It never ceases to amaze me how certain old hacked arguments serve as fundamental excuses to do or say more than the the consequence bears. To me in the end it all represents nothing much more than uneconomic thinking - a kind of rationality that appreciates reason, but cannot stand the fact that everything isn't always reasonable. It is, I imagine, at the very least some measure of healthy hope and faith in mankind, but often more resembles religious devotion of the intolerant sort.
There are two arguments I have in mind at the moment, the first being oddly placed as a point against today's Republicans. This is that the fact that slaves held in America were counted as 3/5 of a person indicates a fundamental flaw with the Constitution. I don't really mean to go much into that debate, but I have recently been reminded that the Bill of Rights was not ratified until the end of 1791. That was two years after the Constitution itself was adopted, superceding the Articles of Confederation which had been authored in 1777 and enacted in 1781. So the very essence of what we consider our freedom, the right of free speech, our First Amendment right wasn't manifest until 15 and a half years after the beginning of the Revolution, a violent rebellion which itself could be counted as begun with the murder of Attucks in 1770.
Did it take 21 years for America to recognize the right of free speech? No. It took the process that long to officially ratify that which they held in their hearts for all that time.
But the central argument I wish to counter is the idea that American consumption make us immoral when it in fact employs the world. You should by now be familiar with the anti-American syllogism which begins, America has only 5% of the world's population but consumes... and then some multiple of that 5% and the subsequent admonishments for us to cut back, repent and beg the global south for forgiveness. Except that the global south are doing their best to supply us with what we desire, and so earn their fortunes.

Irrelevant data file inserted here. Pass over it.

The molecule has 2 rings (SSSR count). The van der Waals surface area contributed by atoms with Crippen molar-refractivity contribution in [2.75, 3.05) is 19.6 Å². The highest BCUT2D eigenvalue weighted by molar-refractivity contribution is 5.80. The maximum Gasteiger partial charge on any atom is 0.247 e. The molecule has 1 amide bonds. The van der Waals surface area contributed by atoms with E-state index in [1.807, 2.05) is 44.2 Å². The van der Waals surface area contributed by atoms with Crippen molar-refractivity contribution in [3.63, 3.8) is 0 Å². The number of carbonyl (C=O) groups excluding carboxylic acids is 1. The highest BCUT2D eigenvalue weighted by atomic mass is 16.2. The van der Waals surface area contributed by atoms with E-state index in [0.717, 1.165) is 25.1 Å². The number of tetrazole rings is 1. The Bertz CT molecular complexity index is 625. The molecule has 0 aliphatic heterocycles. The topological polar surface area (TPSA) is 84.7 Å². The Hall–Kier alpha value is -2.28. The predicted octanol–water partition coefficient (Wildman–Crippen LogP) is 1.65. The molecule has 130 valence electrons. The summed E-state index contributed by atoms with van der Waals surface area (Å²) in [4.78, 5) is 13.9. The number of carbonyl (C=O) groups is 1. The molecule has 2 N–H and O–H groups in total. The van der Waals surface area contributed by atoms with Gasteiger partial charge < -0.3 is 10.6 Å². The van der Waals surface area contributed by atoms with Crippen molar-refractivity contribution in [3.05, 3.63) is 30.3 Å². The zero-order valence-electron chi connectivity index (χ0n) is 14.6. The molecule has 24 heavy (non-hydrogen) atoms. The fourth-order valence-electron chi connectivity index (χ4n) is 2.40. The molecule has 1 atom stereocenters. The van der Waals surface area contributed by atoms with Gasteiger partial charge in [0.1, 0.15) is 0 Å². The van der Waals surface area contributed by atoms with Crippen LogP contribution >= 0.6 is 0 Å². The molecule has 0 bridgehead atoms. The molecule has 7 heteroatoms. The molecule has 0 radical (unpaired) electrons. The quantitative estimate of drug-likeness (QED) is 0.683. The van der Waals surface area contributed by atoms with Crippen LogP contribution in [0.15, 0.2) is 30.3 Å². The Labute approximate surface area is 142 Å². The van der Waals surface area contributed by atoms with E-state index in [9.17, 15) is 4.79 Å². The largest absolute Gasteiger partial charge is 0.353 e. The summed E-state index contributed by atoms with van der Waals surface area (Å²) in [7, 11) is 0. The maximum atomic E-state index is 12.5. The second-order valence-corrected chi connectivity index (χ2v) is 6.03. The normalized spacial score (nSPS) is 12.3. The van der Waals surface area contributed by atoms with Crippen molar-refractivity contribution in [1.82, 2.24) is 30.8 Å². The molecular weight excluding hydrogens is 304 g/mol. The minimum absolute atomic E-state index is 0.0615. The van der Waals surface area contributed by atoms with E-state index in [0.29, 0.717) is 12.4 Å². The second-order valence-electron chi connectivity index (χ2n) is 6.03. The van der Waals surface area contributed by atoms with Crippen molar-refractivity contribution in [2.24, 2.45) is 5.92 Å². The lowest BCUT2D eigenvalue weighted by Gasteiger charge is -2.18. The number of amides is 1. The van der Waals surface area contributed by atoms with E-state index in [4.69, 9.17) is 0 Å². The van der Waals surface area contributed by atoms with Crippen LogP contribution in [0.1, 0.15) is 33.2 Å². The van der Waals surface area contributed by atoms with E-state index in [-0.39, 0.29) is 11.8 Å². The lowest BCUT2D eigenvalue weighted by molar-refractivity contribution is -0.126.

That is the sum essence of my argument, easily refutable if one cares to I imagine. But it does honestly puzzle me to determine how the American standard of living does such presumed damage to the standards of living elsewhere on the planet. I've paid attention to one commodity it can be said we rather hoard and gulp at absurd volumes and that is chocolate. You'll scarcely find any American who is abashed by their desire and few who would think that giving up chocolate will 'save the planet' and 'help the developing world'. But there is no other crop I can think of whose production is more worthy of the sorts of environmentalist alarms we hear applied to all of our 'excess' appetites. World cocoa production is an increasingly expensive proposition, supply struggles to meet demand, comes from Third World countries like Cote DIvoire and Cameroon, is controlled by wealthy families with names like Ghirardelli, Mars and Hershey and multinational conglomerates like Nestle. What's not to protest?